A farmer wants a better understanding of rainfall on their field. Assuming rain falls randomly and with equal likelihood over the entire field, the farmer thinks they can model the volume of rainfall $R$ on any given patch as normally distributed: $$R \sim \mathcal{N}(\mu ,\, \sigma^2)$$ ... meaning most areas will receive similar rainfall but some patches will get lots and some not very much. The farmer wishes to understand this distribution so that they can know how much additional watering is required to ensure at least 95% of their crops have water above a threshold. Too much water is not an issue as the soil is very free draining.

In order to determine the parameters of this distribution, the farmer sets up $n$ measuring stations evenly distributed over the field, and over one week measures and records the volume of rain at each location. Here is a representative sample of 10 measurements:


The issue is, the farmer only has access to a relatively crude measuring device, which introduces quite a lot of uncertainty in the measurements. They estimate this uncertainty to be bounded within the range $\pm 5 \mathtt{ml}$ but wish to model the probability distribution of this uncertainty as triangular: $$E \sim \operatorname{triangular}(\mu = 0, \pm 5 \mathtt{ml})$$ ... meaning for example that a recorded measurement of 13ml corresponds to a true value in the range 8 - 18 ml but most likely to be somewhere in the middle according to a triangular p.d.f.


Given the measured values and their uncertainties, what are the parameters $\mu$ and $\sigma$ of the normal distribution? Or put another way, for what range of values can the farmer be 95% sure any part of the field will receive a volume of rainfall within that range.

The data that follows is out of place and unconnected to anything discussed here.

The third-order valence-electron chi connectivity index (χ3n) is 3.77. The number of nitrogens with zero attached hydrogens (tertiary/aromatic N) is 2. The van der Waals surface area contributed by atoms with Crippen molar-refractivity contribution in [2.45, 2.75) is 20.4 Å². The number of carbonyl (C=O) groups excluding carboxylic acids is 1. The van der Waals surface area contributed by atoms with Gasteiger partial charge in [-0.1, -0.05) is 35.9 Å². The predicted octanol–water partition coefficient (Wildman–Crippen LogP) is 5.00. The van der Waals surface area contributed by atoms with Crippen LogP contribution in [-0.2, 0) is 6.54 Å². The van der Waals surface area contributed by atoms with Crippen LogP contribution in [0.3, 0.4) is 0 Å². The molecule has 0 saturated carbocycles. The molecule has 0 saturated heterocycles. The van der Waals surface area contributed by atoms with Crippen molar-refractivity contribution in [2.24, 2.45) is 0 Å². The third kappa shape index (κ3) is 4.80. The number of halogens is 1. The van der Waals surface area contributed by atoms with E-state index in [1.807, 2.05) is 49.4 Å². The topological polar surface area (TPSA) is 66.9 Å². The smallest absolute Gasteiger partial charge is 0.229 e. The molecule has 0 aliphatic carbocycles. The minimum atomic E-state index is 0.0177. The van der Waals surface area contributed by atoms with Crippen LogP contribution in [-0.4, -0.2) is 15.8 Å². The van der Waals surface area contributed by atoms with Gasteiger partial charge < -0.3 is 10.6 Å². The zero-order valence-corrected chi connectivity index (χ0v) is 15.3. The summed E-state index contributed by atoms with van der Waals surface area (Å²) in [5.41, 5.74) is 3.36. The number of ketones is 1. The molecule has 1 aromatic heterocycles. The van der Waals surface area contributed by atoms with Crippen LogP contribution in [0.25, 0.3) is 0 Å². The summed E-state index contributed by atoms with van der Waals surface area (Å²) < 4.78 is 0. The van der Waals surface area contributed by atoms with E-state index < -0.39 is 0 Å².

For context, my level of knowledge is Undergrad General Engineering. I think this question is related to the field of inference but I have not covered that

Here are some thoughts. I believe first of all that because the measurement error $E$ is triangular and symmetrical about its mean, the expected value of rainfall within the field is just the mean of the recorded values $$\text{Expected Rainfall} = \sum_{i=1}^n x_i /n$$ However the mean might also include the measurement uncertainty, since adding uncertain data to obtain the mean, I know you convolve the probability distributions. Therefore: $$ \mu = \text{Expected Rainfall} + E_1*E_2*\cdots*E_n$$

... where $E_{\mu} = E_1*E_2*\cdots*E_n$ is the convolution of $n$ triangular p.d.fs. By the convolution property of Fourier transforms and the Fourier transform of a triangle function this gives $$\mathcal{F}\left\{E_\mu\right\} = \mathrm{sinc}^{2n}(f)$$

Separately, I know I can work out the standard deviation directly from the data - more accurately I can use student's t-distribution to estimate the parameters of $R(\mu, \sigma)$ using the sample standard deviation for this small dataset. But that ignores the measurement uncertainty.

Intuitively, I expect the impact of the measurement uncertainty to increase the variance of the farmer's calculated gaussian, or in other words they will have a wider range of values to be 95% certain they are correct about the rainfall, since their recorded measurements might be over/underestimating the true value. But I don't know how to put these together!

  • 2
    $\begingroup$ Note that the normal distribution probably isn't the best choice here because it has support on all of $\mathbb R$, but there's (presumably) no patch of field that receives negative rainfall. I believe a gamma distribution is more appropriate, though I'm not certain of that. $\endgroup$ Apr 10 at 15:00


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